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Yakama Nation

Water moves through a spillway of the Lower Granite Dam on the Snake River near Almota, Washington. It is one of the four dams on the lower Snake River, which advocates have argued should be removed to provide better habitat for Chinook salmon.
Nicholas K. Geranios / The Associated Press

Tribal leaders from Washington and Oregon are calling on Congress and the Biden administration to remove the four dams on the Lower Snake River.

JoDe Goudy, Chairman of the Yakama Nation, was denied entry to the U.S. Supreme Court Tuesday. Goudy almost always dons his traditional regalia with purpose for important occasions, and a visit to the highest court in the U.S. is no exception.

But diplomacy didn’t seem to sway a security guard outside the Supreme Court.

The U.S. Supreme Court heard arguments Tuesday in a five-year-old case that questions the rights outlined in an 1855 treaty between the United States and Washington’s Yakama Nation.

Last year, the Washington state Supreme Court granted the Yakama Nation the right to transport goods and services across state lines without taxation. Attorneys and tribal members called it a landmark case for tribal sovereignty. Now the U.S. Supreme Court has agreed to review it.

The Yakama Nation is asking Washington Gov. Jay Inslee to declare a state of emergency for the Rattlesnake Ridge landslide. It’s a steep slope outside of Yakima that is moving slowly and clings above a small community, a railroad corridor, Interstate 82 and the Yakima River.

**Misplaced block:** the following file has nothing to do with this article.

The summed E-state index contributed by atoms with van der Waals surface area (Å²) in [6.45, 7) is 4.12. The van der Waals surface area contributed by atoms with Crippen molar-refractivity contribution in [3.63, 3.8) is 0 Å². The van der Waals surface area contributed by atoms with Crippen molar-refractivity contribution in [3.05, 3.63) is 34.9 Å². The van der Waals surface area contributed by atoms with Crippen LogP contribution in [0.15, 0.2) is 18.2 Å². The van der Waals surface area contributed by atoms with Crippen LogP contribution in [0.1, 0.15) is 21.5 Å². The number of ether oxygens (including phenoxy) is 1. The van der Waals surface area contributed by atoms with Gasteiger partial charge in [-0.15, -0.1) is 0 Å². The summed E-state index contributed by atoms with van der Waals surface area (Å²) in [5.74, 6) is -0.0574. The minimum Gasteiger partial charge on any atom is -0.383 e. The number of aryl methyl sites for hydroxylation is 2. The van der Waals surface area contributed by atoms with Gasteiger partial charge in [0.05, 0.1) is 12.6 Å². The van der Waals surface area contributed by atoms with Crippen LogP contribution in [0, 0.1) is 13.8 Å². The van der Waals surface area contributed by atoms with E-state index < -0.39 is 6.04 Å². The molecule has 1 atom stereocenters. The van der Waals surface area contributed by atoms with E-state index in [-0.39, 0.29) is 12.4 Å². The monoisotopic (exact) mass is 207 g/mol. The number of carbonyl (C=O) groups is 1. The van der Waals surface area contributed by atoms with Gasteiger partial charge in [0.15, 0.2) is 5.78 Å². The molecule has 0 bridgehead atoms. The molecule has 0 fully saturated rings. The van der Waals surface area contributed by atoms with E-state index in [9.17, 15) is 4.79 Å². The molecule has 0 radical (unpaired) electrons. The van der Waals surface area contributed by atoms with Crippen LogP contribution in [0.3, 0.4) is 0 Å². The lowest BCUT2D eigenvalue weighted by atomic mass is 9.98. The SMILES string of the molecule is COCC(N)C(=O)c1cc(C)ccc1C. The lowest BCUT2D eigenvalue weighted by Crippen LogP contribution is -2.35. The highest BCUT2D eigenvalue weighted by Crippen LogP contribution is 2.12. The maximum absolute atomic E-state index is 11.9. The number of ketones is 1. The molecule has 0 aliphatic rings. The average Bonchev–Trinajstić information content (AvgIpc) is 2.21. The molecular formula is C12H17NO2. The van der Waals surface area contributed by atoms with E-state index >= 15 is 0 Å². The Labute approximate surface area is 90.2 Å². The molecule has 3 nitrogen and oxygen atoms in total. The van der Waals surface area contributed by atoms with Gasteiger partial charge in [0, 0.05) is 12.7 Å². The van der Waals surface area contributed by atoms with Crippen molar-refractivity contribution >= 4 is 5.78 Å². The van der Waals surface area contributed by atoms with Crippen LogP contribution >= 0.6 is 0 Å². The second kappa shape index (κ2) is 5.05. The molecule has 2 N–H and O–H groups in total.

The tribes have a lot to lose if it goes down.

A state Supreme court decision Thursday gives a Washington tribe the right to transport goods and services across state lines without taxation. Attorneys and tribal members said the case is a win on the side of tribal sovereignty.

Alaska’s largest statewide native organization honored the Yakama Nation during their annual convention Thursday. The Yakama Nation loaned the Alaska Federation of Natives $225,000 to establish itself 50 years ago.

The Yakama Nation will have more control with its tribal police and courts over crimes committed on the nation’s reservation. That’s according to the federal Interior Department this week.

Umptanum / Wikimedia

 

The Yakama Nation and neighboring tribes are strongly objecting to a Congressional move to offer public access to the summit of Rattlesnake Mountain, a place tribal members consider sacred.

The mountain lies in the Hanford Reach National Monument near Richland, Washington.

AP Photo

Leaders of the Yakama Nation in central Washington say they see little benefit to sales or farming of legalized marijuana on their traditional lands. And the tribes are making moves to prevent anyone from operating a pot business on an area that adds up to one-fifth of the state’s land mass.

Associated Press

Washington state’s new law allowing for personal marijuana use by adults won’t be recognized on the Yakama tribal reservation. 

The Yakama Nation has decided that despite the wish of state residents in voting to allow for marijuana use, they will not allow cannabis to be consumed or grown on the reservation.

Tribal attorney George Colby says in part, it is an issue of tribal sovereignty.

Anna King

When a Columbia River steelhead completes its epic journey from ocean to spawning grounds, it’s usually too exhausted to go downriver again. Often, the fish just dies. But the Yakama Nation is changing that circle of life.

Tribal biologists have created a rehabilitation center that helps steelhead recover so they can spawn again in the future. And the Yakama fish spa is seeing more success.